There are some days that you just can't write.
In an ideal world writers effortlessly sit each morning with a perfectly warm cup of coffee churning out works of brilliance.
And then there are the days that you just can't write.
According to the pediatrician, my daughter has contracted Flu B which is neither a lesser flu nor one exploring the alphabet. It just means that she can get the flu twice. (If there is a Flu C I am closing up shop.) She also figured out how to climb out of her crib last night. A sick, free range child is nothing to scoff at.
My son, a decade older than Sophia, finally succumbed to all the nasty symptoms hanging about our house. I'm sick too, and my sickness has manifested itself by making my lips swell to near epic proportion. Think Lisa Rinna, and if you don't know who she is, I'm proud of you. She's a dreadful actress. :-) My husband is traveling and I can't in good conscience ask others to help and expose themselves as both of my children are darling, highly contagious Ebola monkeys.
So you see, I just can't write. (Stick with me, I promise I'm getting somewhere with this including writing goodies!)
Yesterday I read aloud my novel-in-progress to Sophia, alternating between blotting her nose and making chicken scratch marks where problems ought to be fixed. I didn't fix them, mind you, but I made notations for later. For a day when I have more free time, like 2020. Don't worry, this isn't entirely a complaint blog. There are many fun aspects to being sequestered to a house with sick children and no other adult eyes. Pajama dance parties to Thrift Shop. Hourly readings of Goodnight Moon and watching a near teen smile because he still secretly loves it. Viewings of Labyrinth and David Bowie's package (do they even make spandex that tight anymore?), remembering Jim Henson for the visionary he was.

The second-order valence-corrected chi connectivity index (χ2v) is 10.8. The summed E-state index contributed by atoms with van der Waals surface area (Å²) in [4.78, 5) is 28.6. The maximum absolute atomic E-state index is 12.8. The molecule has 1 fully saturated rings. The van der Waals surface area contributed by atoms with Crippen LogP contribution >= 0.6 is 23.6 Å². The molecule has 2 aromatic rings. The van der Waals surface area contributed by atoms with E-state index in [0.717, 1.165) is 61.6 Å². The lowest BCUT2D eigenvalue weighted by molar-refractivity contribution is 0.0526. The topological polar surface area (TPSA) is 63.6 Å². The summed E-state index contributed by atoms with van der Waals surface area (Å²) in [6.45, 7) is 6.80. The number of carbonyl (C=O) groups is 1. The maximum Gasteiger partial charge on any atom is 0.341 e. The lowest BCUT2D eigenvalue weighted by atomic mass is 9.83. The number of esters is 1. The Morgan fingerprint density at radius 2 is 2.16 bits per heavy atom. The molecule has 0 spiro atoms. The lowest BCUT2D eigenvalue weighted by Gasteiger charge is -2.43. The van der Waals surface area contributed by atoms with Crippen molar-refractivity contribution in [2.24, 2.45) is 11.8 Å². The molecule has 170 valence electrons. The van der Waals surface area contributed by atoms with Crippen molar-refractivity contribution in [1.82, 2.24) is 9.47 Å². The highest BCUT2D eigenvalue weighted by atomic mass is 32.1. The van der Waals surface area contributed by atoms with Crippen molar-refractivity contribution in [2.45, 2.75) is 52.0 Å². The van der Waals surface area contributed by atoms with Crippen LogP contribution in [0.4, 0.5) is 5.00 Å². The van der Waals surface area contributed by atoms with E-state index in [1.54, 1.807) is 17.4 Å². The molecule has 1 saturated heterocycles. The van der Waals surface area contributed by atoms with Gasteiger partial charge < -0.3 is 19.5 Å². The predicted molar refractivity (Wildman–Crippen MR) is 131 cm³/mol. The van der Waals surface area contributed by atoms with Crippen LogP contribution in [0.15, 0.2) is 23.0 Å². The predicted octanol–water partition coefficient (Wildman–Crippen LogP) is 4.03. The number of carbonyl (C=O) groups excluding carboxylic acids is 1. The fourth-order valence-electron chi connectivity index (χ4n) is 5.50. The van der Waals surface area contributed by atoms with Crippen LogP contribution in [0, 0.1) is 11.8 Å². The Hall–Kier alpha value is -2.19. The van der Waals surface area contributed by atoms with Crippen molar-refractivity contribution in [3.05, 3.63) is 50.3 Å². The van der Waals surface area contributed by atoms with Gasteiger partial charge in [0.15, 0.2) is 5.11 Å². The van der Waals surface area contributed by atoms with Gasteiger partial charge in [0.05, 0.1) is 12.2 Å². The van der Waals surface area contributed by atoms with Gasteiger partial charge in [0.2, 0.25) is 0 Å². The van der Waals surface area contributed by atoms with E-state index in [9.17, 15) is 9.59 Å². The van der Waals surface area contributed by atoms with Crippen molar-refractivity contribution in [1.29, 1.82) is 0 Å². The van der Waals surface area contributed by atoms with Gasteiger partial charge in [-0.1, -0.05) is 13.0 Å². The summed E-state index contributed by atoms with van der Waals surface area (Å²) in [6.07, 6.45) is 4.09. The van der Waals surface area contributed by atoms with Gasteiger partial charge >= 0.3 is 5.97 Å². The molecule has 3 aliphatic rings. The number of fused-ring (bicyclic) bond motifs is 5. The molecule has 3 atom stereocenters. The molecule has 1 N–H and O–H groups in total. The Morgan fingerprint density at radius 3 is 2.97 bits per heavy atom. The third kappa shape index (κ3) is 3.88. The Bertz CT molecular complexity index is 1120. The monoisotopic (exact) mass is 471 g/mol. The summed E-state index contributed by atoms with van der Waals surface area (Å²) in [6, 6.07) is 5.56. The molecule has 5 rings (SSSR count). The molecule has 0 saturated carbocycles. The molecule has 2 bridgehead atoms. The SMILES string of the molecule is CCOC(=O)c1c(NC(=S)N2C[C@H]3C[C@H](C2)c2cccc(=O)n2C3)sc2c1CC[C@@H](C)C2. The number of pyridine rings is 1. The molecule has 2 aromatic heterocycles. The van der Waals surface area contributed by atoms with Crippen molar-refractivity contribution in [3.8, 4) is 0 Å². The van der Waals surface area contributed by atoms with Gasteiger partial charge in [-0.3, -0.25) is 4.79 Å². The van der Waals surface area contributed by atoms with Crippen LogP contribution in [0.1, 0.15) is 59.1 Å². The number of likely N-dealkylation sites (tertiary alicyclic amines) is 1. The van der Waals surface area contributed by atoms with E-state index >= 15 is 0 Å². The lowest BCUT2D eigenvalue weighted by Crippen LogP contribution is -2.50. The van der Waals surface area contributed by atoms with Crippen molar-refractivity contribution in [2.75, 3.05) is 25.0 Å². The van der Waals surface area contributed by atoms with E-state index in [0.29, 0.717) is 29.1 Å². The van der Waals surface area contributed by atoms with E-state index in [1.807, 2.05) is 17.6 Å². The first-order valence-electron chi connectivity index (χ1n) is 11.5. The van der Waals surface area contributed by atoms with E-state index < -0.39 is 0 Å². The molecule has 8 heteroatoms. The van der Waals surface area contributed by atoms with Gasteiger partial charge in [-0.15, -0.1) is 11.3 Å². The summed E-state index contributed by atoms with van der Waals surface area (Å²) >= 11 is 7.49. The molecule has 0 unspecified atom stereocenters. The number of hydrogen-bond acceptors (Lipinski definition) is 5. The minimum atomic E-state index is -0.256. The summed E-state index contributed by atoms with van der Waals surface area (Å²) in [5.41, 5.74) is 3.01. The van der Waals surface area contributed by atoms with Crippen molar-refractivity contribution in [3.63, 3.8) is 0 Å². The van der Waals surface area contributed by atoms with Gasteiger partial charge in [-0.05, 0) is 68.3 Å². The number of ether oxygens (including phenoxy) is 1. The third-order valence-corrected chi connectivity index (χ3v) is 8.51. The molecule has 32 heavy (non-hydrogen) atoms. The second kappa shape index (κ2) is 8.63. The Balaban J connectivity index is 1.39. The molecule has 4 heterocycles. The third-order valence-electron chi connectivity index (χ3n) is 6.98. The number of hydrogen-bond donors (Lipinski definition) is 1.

But I also humbly offer two suggestions on how to recharge your creative engines when they are near empty or broken down on the side of the road and you *think* you just can't write. In other words, how do you get to the point where you can write again?
Step one, read something you love and that you've read a million times before. My son Matthew and I read The Hobbit back and forth to one another, and we even mapped out how we might turn his room into a hobbit hole. He wants to use power tools, I want to use throw pillows. At any rate my brain didn't have to wrap itself around plot or characters. Instead I was just hanging onto the words, and each one spawned a tiny idea in my brain to be used at a later date.
Step two, head to the Internet with a strict promise to yourself that you will only look at positive and useful writing / artistic things. (Facebook does NOT count!) In the spirit of jump-starting your proverbial writing engines, I've assembled below a few favorite articles on writing and related topics. I rarely make it through to the end of them because I'm itching to get to work. Enjoy and save for a rainy or plague-ridden day.
"To Invigorate Literary Mind, Start Moving Literary Feet" - Joyce Carol Oates
"Becoming the Person You Were Meant to Be: Where to Start" - Anne Lamott
"Top 10 Tips to Get You Writing" - Everyone awesome, seriously Green, Chbosky and more
"Live Like You're Dying" - Chuck Palahniuk
"On Writing" - An Interview with Neil Gaiman
"How to Be a Writer" - M. Molly Backes (She's not as famous as the other folks, but I love her.)
"Inspiration? Head Down the Back Road, and Stop for the Yard Sales" - Annie Proulx
"You're such a jerk" - William B. Irvine (Not about writing but every time I read this the story ideas start multiplying like rabbits)
"Ten Commandments for the Happy Writer" - Nathan Bransford
"Ten Commandments of Writing for Children" - Upstart Crow Literary (You can never have enough commandments!)
"Seeing Nora Everywhere" - Lena Dunham (I can't read this and not cry a little)